Perfect vs. imperfection contrition and a fear of going to Hell

I just committed a mortal sexual sin, and I feel very afraid in case I go to hell. (I am not yet a Catholic but I find the Catholic teaching on salvation compelling.) Afterwards I wasted time on the Internet and put off saying sorry to God and repenting. It was only when it dawned on me that the longer I put it off, the more chance there is that the contrition will be imperfect, that I finally started to pray for forgiveness.

Normally once I’ve confessed a grave sin to God, I don’t feel scared because I am confident that I’m sorry mainly merely because of having sinned against God rather than for the consequences of my soul, but this time is very different. I feel very anxious and scared and I feel like I might have serious trouble sleeping tonight. This in turn doesn’t help me to be perfectly contrite.

However, I do think I have a good understanding of why what I did was wrong. I understand that masturbation is wrong because I am sinning against the body for which Jesus paid the ultimate price, violating and abusing the temple of the Holy Spirit, and presenting the parts of my body, which God created, to the devil for the purpose of sin. There is also C.S. Lewis’ explanation, that it is using your sexuality, the purpose of which is to complete your personality in someone else, purely for your own pleasure. I understand that lust and pornography are sins because you are abusing people and treating them as objects rather than subjects, and perverting the beautiful gift of sexuality, intended to foment unity between husband and wife and to lead to the procreation of children. And you’re committing adultery in your heart. You’re trying to have the pleasure of sex without the effort and cost of lifelong love and commitment towards your spouse and your children.

If I understand, appreciate and truly believe that the sins that I do are wrong, does that mean that I am perfectly contrite even if the fear feels much more intense than the guilt? Is there a difference between feelings and motivation? I suppose mere understanding is not sufficient. Even the devil understands very well why things are wrong; he just doesn’t care. I do care, but that doesn’t mean I care for the right reasons. In the past I think I mostly have.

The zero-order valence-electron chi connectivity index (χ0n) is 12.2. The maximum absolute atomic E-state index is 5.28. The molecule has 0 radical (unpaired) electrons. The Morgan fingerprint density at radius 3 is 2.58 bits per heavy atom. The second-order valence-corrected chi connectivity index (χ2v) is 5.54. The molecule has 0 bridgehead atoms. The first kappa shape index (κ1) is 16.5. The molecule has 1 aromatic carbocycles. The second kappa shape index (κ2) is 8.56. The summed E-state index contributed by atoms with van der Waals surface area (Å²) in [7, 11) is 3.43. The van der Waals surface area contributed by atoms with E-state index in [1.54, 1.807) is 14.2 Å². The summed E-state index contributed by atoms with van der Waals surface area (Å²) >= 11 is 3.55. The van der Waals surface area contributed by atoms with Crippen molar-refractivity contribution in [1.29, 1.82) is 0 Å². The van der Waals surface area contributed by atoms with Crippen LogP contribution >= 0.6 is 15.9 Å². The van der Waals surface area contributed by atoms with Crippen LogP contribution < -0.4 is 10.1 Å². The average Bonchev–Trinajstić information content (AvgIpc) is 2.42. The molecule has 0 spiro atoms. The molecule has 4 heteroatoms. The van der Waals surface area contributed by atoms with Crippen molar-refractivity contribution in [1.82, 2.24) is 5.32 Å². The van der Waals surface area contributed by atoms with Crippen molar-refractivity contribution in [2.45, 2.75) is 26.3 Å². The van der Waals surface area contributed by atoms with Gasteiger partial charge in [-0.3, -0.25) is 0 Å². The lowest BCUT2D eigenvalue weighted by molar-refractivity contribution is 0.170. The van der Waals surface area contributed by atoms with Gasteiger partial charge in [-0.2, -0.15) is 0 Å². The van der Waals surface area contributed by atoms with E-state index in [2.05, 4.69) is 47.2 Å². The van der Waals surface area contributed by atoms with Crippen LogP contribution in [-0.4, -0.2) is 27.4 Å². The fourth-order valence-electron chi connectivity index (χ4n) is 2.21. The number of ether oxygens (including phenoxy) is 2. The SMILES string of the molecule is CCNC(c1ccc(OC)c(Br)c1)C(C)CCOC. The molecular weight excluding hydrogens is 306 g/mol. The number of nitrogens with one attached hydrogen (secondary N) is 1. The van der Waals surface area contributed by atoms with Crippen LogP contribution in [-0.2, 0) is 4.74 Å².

Another question: Since we have free will, can a person choose to be in a state of perfect contrition, or if you’re in a state of imperfect contrition, is there effectively no way out? When I’m not sure which I’m in, I ask God to bring me to a state of perfect contrition if I’m not already in one, and I try to read the Bible, pray and think deeply about why what I’ve done is wrong so that I will gain that state. But if I’m doing it all out of fear, then that means I’m still in a state of imperfect contrition.

Perfect contrition is sorrow and or regret over sins with the main reason (or at least a main reason, tied with something else, I think) being that you love God. I have a hard time understanding how exactly God is offended since He does not get offended in a human way like getting sad, or angry, but I know that since I love Him and He loves me so much more than I ever could, I know that I always want to be with Him–never parting from Him for a millisecond. (Of course, I still often do, but I try not to and confess when I do.)

If you struggle to have perfect contrition than you can pray for it and reflect upon your love of God. It doesn’t have to be emotional, as we generally cannot control our emotions.

You have expressed interest in becoming Catholic. Are you signed up for an RCIA program? That would be a good way to find out if you really want to be Catholic and if it turns out you do, you can receive the Sacraments. I’m pretty sure that as long as you have been baptized in the the eyes in the Church (and most Christians have been, Catholic or not) and that you DEFINITELY know that you want to be Catholic, than you may confess to a Catholic priest. If you have not been baptized, than you would be baptized at an Easter Vigil Mass and that would wipe away all of the sins currently on your soul and any that you would have accumulated.

God understands that you are not yet Catholic and as of yet cannot receive the Sacraments. If you truly wish to become a Catholic, God knows that too. I will pray for you–for your safety and conversion.